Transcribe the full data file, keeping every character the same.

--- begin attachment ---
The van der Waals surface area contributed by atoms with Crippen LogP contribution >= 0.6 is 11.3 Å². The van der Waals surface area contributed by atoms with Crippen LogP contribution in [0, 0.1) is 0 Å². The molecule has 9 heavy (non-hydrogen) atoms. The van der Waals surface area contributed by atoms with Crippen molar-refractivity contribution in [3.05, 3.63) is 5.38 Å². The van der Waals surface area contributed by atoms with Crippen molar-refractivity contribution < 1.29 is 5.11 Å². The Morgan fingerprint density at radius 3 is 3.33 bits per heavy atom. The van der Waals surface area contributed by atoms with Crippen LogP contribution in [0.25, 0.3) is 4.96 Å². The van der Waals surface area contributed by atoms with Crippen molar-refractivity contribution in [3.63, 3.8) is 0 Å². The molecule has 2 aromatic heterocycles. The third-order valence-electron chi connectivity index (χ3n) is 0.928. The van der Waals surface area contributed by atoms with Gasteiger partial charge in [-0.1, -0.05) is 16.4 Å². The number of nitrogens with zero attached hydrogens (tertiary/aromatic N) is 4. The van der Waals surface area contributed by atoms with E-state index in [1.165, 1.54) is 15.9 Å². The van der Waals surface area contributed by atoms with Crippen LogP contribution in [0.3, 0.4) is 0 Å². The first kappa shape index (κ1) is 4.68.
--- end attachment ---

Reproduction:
The van der Waals surface area contributed by atoms with Crippen LogP contribution >= 0.6 is 11.3 Å². The van der Waals surface area contributed by atoms with Crippen LogP contribution in [0, 0.1) is 0 Å². The molecule has 9 heavy (non-hydrogen) atoms. The van der Waals surface area contributed by atoms with Crippen molar-refractivity contribution in [3.05, 3.63) is 5.38 Å². The van der Waals surface area contributed by atoms with Crippen molar-refractivity contribution < 1.29 is 5.11 Å². The Morgan fingerprint density at radius 3 is 3.33 bits per heavy atom. The van der Waals surface area contributed by atoms with Crippen LogP contribution in [0.25, 0.3) is 4.96 Å². The van der Waals surface area contributed by atoms with Crippen molar-refractivity contribution in [3.63, 3.8) is 0 Å². The molecule has 2 aromatic heterocycles. The third-order valence-electron chi connectivity index (χ3n) is 0.928. The van der Waals surface area contributed by atoms with Gasteiger partial charge in [-0.1, -0.05) is 16.4 Å². The number of nitrogens with zero attached hydrogens (tertiary/aromatic N) is 4. The van der Waals surface area contributed by atoms with E-state index in [1.165, 1.54) is 15.9 Å². The van der Waals surface area contributed by atoms with Crippen LogP contribution in [0.3, 0.4) is 0 Å². The first kappa shape index (κ1) is 4.68.